By now you’re probably aware that Omar Mateen, the 29-year-old who killed 49 people and wounded more than 50 others at the Florida gay club Pulse, was an ISIS sympathizer. At the moment, Mateen’s affiliation with ISIS appears to be extremely limited — there’s no indication that the leadership or other members knew he existed until Sunday — but the shooting does appear to fit into the terrorist group’s larger strategy of encouraging "lone wolf" attacks for which it can claim responsibility after the fact. Here’s a quick explanation of what "an ISIS attack" even means in the context of what happened in Orlando.
What we know about Mateen’s motives:
We’ll probably never know Mateen’s exact motives, but his actions and those who know him have provided some clues. Mateen’s father, ex-wife, and co-worker have all described him as homophobic, suggesting that he deliberately chose a gay club as his target. ISIS, which has repeatedly publicized its executions of gay people, is definitely anti-gay, but, as The Guardian points out, the group doesn’t have a history of specifically encouraging its followers to attack gay people. Of course, it’s entirely possible — likely, even — that Mateen was driven by both homophobia and his desire to carry out an attack on behalf of ISIS.
Did he receive any material help from ISIS (or anyone else)?
Mateen doesn’t seem to have received any help purchasing weapons or planning the shooting — and he didn’t really need it. He had two gun licenses, one for his job as a security guard and a statewide one, and reportedly legally purchased the handgun and semiautomatic rifle he used in the shooting sometime in the last week.
Was he in touch with anyone associated with ISIS or terrorism in general?
It’s unclear as of now. The Guardian reports that in 2013 the FBI investigated Mateen after he told his co-workers that he knew the Boston Marathon bombers, Tamerlan and Dzhokhar Tsarnaev (who were not involved with ISIS). “I can confirm that the subject made allegations of terror ties that investigation proved to be unfounded, but I can’t comment on the specific association,” said an FBI spokesperson of the investigation. In a Monday press conference, FBI director James Comey said that Mateen had also told his co-workers that he had “family connections to al-Qaeda, then he claimed [connections] to Hezbollah, which is a Shia organization and a bitter enemy of [ISIS].” “We then interviewed him twice,” said Comey. “He admitted making the statements, but explained that he did it in anger, because he thought his coworkers were discriminating against him and teasing him because he was Muslim.”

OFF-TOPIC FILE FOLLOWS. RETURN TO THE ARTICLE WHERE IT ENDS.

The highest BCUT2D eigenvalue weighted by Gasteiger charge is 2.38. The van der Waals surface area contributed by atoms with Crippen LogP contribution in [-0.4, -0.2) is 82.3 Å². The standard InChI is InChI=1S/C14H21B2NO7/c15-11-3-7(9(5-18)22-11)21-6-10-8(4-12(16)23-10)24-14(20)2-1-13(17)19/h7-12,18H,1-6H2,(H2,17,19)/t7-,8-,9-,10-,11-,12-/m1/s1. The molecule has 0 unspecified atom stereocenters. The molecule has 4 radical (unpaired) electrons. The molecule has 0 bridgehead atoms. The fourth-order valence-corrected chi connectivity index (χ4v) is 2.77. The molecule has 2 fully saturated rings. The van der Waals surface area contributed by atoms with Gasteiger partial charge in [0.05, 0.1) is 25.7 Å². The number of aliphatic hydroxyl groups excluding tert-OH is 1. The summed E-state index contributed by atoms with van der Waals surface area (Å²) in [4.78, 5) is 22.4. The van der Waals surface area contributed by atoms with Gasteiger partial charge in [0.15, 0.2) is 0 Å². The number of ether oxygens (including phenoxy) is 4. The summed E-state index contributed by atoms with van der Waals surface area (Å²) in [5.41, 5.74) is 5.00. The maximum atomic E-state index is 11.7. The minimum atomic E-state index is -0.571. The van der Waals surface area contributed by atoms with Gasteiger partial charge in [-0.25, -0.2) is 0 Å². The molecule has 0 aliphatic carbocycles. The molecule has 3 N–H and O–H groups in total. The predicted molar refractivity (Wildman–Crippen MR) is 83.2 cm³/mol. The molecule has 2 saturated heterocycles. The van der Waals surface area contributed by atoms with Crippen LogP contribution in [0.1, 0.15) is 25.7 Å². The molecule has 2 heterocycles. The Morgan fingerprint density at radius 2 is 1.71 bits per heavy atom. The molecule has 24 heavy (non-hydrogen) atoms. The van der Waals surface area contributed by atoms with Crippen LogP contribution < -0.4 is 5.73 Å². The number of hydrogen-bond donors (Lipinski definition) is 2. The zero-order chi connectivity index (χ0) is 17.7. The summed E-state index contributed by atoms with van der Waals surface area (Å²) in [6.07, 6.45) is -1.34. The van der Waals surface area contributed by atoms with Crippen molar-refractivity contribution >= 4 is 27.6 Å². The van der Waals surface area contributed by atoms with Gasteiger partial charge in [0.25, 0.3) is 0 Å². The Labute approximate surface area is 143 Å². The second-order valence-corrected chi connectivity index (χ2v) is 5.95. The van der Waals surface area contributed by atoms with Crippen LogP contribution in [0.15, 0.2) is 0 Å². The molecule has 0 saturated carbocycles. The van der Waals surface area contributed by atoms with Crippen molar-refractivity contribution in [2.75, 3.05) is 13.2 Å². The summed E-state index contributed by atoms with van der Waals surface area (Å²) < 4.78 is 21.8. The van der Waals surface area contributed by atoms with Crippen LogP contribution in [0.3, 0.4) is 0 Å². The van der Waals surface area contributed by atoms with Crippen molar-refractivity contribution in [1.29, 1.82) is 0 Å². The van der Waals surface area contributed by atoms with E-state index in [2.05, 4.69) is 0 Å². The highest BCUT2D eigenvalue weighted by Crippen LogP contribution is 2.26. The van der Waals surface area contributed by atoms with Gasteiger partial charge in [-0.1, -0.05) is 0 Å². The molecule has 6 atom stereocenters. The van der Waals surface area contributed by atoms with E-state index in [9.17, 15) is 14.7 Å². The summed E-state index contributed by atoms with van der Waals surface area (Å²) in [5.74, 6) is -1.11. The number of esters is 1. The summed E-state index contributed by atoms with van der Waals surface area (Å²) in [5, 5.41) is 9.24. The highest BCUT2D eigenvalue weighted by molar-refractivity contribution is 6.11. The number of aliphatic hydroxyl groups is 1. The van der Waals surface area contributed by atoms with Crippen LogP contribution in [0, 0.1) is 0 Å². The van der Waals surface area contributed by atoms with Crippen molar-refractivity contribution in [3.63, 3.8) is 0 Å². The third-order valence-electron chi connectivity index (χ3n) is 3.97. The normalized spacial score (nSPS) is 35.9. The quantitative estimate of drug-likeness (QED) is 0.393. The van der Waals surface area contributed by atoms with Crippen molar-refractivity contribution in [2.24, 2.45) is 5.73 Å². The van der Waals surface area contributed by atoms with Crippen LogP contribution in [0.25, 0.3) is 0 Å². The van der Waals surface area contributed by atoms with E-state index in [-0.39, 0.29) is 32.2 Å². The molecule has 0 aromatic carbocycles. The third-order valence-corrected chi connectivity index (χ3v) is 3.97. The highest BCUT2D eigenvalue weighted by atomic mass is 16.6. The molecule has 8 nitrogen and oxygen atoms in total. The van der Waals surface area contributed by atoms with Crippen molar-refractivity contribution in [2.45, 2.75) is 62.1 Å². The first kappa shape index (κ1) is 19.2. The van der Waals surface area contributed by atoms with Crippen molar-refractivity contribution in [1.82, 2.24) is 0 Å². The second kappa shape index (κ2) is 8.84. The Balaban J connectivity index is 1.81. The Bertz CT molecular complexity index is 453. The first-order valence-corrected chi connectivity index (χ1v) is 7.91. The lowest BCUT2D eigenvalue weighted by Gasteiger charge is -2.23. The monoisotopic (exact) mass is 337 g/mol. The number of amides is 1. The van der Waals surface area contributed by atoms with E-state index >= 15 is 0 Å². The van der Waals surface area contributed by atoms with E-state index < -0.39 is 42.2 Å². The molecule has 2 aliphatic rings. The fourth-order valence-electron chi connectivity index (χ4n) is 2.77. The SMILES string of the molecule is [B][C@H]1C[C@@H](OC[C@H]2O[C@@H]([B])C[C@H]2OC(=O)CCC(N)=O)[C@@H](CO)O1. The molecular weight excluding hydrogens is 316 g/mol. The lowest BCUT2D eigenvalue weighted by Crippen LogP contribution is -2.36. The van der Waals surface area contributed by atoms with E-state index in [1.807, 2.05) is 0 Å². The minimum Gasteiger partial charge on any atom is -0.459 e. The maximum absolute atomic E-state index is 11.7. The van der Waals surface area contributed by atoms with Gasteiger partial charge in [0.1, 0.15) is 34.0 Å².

In 2014, the FBI again investigated Mateen, this time for possible ties to Moner Mohammad Abu-Salha, who attended Mateen’s Florida mosque before becoming a suicide bomber for the al-Nusra Front, an ISIS rival, in Syria. The agency closed the inquiry after concluding that Mateen and Abu-Salha’s “contact was minimal and did not constitute a substantive relationship or threat at that time.”
When and how did Mateen pledge allegiance to ISIS?
During the shooting. Comey again:
He explains the 911 calls made by the shooter from the club. There were three different calls.
“He called and he hung up, called again and he spoke briefly with the dispatcher, and he hung up.
Then the dispatcher called back, and they spoke again.